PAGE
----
ctions in

the neighborhood of the detected ipoint.
The dominant

local orientation is selected by rotating a circle segment

covering an angle
of
60
degrees

around the origin. At each position,

the x and y
-
responses within the
segment of the

circle are summe
d and used to form a new vector. The

orientation of the
longest vector becomes the feature orientation.


To demonstrate the power of familiar C
-
style structures
in

OpenCL with the data
-
parallel
compute capability

of GPGPUs, Figure 4

shows SURF code for cal
culating and
normalizing descriptors.


The calculation of the largest response is done

using a local memory
-
based reduction.

The
64
-
element

descriptor is calculated by dividing

the neighborhood of the ipoint into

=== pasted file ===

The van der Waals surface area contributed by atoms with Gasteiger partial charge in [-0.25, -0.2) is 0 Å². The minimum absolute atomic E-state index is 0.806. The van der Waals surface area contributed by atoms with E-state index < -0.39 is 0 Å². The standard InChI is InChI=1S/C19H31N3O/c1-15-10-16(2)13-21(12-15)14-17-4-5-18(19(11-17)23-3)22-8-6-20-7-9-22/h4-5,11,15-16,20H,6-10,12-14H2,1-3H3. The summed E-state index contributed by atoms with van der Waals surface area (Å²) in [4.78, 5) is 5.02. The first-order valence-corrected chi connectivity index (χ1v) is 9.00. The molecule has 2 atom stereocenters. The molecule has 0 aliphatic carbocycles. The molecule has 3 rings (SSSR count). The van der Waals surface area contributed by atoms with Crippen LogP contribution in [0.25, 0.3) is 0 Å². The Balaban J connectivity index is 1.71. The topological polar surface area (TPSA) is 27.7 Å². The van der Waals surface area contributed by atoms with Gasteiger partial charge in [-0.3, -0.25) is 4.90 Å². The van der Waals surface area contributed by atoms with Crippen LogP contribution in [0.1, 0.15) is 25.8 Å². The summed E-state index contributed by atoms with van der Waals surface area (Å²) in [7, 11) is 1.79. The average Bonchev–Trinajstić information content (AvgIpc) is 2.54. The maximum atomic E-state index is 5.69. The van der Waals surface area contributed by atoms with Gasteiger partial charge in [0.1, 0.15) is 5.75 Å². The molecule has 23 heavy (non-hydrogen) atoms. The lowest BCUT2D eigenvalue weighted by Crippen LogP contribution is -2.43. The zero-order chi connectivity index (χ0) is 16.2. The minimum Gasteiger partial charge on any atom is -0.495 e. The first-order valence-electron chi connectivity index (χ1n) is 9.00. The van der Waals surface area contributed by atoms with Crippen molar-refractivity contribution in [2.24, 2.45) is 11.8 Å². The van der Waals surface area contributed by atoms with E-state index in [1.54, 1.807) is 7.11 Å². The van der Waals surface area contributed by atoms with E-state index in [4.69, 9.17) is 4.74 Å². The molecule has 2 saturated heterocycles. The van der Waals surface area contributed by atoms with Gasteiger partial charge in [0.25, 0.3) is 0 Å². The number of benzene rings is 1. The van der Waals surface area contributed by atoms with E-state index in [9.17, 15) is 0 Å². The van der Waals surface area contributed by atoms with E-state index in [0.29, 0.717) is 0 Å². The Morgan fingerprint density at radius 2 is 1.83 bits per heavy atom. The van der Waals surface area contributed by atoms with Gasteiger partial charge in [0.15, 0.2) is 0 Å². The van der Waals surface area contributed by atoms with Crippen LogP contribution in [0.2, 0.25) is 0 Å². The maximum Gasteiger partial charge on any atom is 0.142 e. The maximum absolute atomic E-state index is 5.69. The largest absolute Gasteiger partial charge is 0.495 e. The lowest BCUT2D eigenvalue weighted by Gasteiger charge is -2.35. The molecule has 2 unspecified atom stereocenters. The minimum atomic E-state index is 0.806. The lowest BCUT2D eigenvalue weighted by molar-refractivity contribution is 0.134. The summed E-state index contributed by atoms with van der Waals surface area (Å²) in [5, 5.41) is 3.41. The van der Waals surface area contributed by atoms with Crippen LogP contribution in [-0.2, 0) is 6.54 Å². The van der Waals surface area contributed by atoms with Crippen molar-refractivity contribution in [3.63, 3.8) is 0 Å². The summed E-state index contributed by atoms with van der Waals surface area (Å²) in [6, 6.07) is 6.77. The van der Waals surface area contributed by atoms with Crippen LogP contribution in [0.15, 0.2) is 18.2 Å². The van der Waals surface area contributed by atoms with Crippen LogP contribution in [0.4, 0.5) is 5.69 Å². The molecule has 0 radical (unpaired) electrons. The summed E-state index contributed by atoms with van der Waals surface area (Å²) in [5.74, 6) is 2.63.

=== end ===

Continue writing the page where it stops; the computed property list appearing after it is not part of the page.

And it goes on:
16 regular subregions.

Haar wavelets are ca
lculated in each region and

each region
contributes 4 values to the descriptor. Thus,

16 * 4 values are used in applications based
on SURF to

compare descriptors.


The
goal
of using OpenCL with GPGPUs is
to extract as much parallelism out of the
framework

as possible. In SURF, execution performance is

determined by the
characteristics of the data set rather

than the size of the data. This is because the number
of

ipoints detected in the
non
-
max suppression
stage of the

algorithm helps to determine
the workg
roup dimensions

for the orientation and descriptor kernels. Computer Vision

frameworks like SURF also have a large number

of tunable parameters, for example,
a
detection threshold, which

changes the number of points detected in the suppression

stage
,

that
greatly impact the performance of an

application.


Optimization